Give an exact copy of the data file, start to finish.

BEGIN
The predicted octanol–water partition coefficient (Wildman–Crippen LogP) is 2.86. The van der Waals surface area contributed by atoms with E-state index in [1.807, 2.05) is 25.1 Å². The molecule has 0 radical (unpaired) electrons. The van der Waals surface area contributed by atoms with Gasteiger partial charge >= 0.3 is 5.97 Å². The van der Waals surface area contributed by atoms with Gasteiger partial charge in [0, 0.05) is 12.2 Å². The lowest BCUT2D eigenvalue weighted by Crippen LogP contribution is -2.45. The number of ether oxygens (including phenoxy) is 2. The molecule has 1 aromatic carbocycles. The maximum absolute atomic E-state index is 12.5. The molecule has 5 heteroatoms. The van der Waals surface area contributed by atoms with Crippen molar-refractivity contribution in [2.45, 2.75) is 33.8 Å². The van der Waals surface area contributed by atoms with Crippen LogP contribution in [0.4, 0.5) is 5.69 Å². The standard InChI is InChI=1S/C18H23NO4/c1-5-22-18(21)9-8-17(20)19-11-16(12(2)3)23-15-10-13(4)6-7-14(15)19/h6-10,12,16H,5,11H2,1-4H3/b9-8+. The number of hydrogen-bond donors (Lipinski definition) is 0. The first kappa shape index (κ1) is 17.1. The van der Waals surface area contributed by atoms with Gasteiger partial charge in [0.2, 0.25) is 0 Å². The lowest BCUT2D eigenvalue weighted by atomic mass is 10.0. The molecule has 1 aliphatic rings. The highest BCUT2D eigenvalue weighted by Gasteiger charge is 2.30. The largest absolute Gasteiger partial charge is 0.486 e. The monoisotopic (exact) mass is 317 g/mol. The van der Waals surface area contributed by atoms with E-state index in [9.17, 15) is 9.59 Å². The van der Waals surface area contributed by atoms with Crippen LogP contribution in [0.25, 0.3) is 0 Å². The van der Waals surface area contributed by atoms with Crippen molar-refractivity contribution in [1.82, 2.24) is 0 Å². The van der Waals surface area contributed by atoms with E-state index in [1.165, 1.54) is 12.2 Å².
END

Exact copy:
The predicted octanol–water partition coefficient (Wildman–Crippen LogP) is 2.86. The van der Waals surface area contributed by atoms with E-state index in [1.807, 2.05) is 25.1 Å². The molecule has 0 radical (unpaired) electrons. The van der Waals surface area contributed by atoms with Gasteiger partial charge >= 0.3 is 5.97 Å². The van der Waals surface area contributed by atoms with Gasteiger partial charge in [0, 0.05) is 12.2 Å². The lowest BCUT2D eigenvalue weighted by Crippen LogP contribution is -2.45. The number of ether oxygens (including phenoxy) is 2. The molecule has 1 aromatic carbocycles. The maximum absolute atomic E-state index is 12.5. The molecule has 5 heteroatoms. The van der Waals surface area contributed by atoms with Crippen molar-refractivity contribution in [2.45, 2.75) is 33.8 Å². The van der Waals surface area contributed by atoms with Crippen LogP contribution in [0.4, 0.5) is 5.69 Å². The standard InChI is InChI=1S/C18H23NO4/c1-5-22-18(21)9-8-17(20)19-11-16(12(2)3)23-15-10-13(4)6-7-14(15)19/h6-10,12,16H,5,11H2,1-4H3/b9-8+. The number of hydrogen-bond donors (Lipinski definition) is 0. The first kappa shape index (κ1) is 17.1. The van der Waals surface area contributed by atoms with Gasteiger partial charge in [0.2, 0.25) is 0 Å². The lowest BCUT2D eigenvalue weighted by atomic mass is 10.0. The molecule has 1 aliphatic rings. The highest BCUT2D eigenvalue weighted by Gasteiger charge is 2.30. The largest absolute Gasteiger partial charge is 0.486 e. The monoisotopic (exact) mass is 317 g/mol. The van der Waals surface area contributed by atoms with E-state index in [9.17, 15) is 9.59 Å². The van der Waals surface area contributed by atoms with Crippen LogP contribution in [0.25, 0.3) is 0 Å². The van der Waals surface area contributed by atoms with Crippen molar-refractivity contribution in [1.82, 2.24) is 0 Å². The van der Waals surface area contributed by atoms with E-state index in [1.165, 1.54) is 12.2 Å².